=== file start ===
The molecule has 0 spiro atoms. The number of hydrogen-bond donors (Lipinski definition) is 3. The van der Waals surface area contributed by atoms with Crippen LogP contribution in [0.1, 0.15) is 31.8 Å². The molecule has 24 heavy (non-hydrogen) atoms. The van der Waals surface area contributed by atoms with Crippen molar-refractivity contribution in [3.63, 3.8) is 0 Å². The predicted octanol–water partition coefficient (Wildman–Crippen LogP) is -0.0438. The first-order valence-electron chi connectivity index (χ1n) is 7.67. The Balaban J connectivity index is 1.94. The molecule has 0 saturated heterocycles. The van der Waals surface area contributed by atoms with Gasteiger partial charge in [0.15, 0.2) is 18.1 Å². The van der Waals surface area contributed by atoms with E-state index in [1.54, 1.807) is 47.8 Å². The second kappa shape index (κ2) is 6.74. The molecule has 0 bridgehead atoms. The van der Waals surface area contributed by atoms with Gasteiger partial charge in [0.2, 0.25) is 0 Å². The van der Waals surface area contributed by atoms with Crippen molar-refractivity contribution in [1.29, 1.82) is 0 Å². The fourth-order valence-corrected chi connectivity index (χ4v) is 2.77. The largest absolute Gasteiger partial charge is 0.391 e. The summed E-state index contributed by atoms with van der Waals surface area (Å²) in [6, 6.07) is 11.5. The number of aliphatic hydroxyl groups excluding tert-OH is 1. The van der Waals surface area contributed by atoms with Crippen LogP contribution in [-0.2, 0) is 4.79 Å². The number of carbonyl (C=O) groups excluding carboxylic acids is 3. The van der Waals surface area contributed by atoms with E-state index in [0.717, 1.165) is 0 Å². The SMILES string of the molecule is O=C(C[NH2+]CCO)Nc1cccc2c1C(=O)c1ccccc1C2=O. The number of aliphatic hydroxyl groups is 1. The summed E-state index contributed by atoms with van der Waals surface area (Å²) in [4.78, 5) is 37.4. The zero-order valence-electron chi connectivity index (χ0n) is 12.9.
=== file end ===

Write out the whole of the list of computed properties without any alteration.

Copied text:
The molecule has 0 spiro atoms. The number of hydrogen-bond donors (Lipinski definition) is 3. The van der Waals surface area contributed by atoms with Crippen LogP contribution in [0.1, 0.15) is 31.8 Å². The molecule has 24 heavy (non-hydrogen) atoms. The van der Waals surface area contributed by atoms with Crippen molar-refractivity contribution in [3.63, 3.8) is 0 Å². The predicted octanol–water partition coefficient (Wildman–Crippen LogP) is -0.0438. The first-order valence-electron chi connectivity index (χ1n) is 7.67. The Balaban J connectivity index is 1.94. The molecule has 0 saturated heterocycles. The van der Waals surface area contributed by atoms with Gasteiger partial charge in [0.15, 0.2) is 18.1 Å². The van der Waals surface area contributed by atoms with E-state index in [1.54, 1.807) is 47.8 Å². The second kappa shape index (κ2) is 6.74. The molecule has 0 bridgehead atoms. The van der Waals surface area contributed by atoms with Gasteiger partial charge in [0.2, 0.25) is 0 Å². The van der Waals surface area contributed by atoms with Crippen molar-refractivity contribution in [1.29, 1.82) is 0 Å². The fourth-order valence-corrected chi connectivity index (χ4v) is 2.77. The largest absolute Gasteiger partial charge is 0.391 e. The summed E-state index contributed by atoms with van der Waals surface area (Å²) in [6, 6.07) is 11.5. The number of aliphatic hydroxyl groups excluding tert-OH is 1. The van der Waals surface area contributed by atoms with Crippen LogP contribution in [-0.2, 0) is 4.79 Å². The number of carbonyl (C=O) groups excluding carboxylic acids is 3. The van der Waals surface area contributed by atoms with E-state index in [0.717, 1.165) is 0 Å². The SMILES string of the molecule is O=C(C[NH2+]CCO)Nc1cccc2c1C(=O)c1ccccc1C2=O. The number of aliphatic hydroxyl groups is 1. The summed E-state index contributed by atoms with van der Waals surface area (Å²) in [4.78, 5) is 37.4. The zero-order valence-electron chi connectivity index (χ0n) is 12.9.